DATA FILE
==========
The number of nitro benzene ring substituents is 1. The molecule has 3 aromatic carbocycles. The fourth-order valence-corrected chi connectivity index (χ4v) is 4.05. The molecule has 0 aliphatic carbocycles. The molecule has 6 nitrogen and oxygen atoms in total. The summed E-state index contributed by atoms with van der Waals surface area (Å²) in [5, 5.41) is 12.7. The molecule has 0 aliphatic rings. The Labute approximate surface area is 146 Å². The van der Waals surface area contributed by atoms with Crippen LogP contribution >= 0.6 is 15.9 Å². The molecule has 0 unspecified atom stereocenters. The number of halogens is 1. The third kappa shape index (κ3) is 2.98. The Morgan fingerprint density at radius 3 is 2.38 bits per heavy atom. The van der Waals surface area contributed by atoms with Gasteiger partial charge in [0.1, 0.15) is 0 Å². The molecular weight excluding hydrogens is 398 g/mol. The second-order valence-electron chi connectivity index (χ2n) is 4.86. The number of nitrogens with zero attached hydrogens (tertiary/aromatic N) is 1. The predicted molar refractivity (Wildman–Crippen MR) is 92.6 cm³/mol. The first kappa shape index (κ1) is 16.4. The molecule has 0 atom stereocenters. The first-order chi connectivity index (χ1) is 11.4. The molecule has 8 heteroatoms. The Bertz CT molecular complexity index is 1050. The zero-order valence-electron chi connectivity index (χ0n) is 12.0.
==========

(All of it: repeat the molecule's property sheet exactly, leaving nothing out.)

The number of nitro benzene ring substituents is 1. The molecule has 3 aromatic carbocycles. The fourth-order valence-corrected chi connectivity index (χ4v) is 4.05. The molecule has 0 aliphatic carbocycles. The molecule has 6 nitrogen and oxygen atoms in total. The summed E-state index contributed by atoms with van der Waals surface area (Å²) in [5, 5.41) is 12.7. The molecule has 0 aliphatic rings. The Labute approximate surface area is 146 Å². The van der Waals surface area contributed by atoms with Crippen LogP contribution >= 0.6 is 15.9 Å². The molecule has 0 unspecified atom stereocenters. The number of halogens is 1. The third kappa shape index (κ3) is 2.98. The Morgan fingerprint density at radius 3 is 2.38 bits per heavy atom. The van der Waals surface area contributed by atoms with Gasteiger partial charge in [0.1, 0.15) is 0 Å². The molecular weight excluding hydrogens is 398 g/mol. The second-order valence-electron chi connectivity index (χ2n) is 4.86. The number of nitrogens with zero attached hydrogens (tertiary/aromatic N) is 1. The predicted molar refractivity (Wildman–Crippen MR) is 92.6 cm³/mol. The first kappa shape index (κ1) is 16.4. The molecule has 0 atom stereocenters. The first-order chi connectivity index (χ1) is 11.4. The molecule has 8 heteroatoms. The Bertz CT molecular complexity index is 1050. The zero-order valence-electron chi connectivity index (χ0n) is 12.0.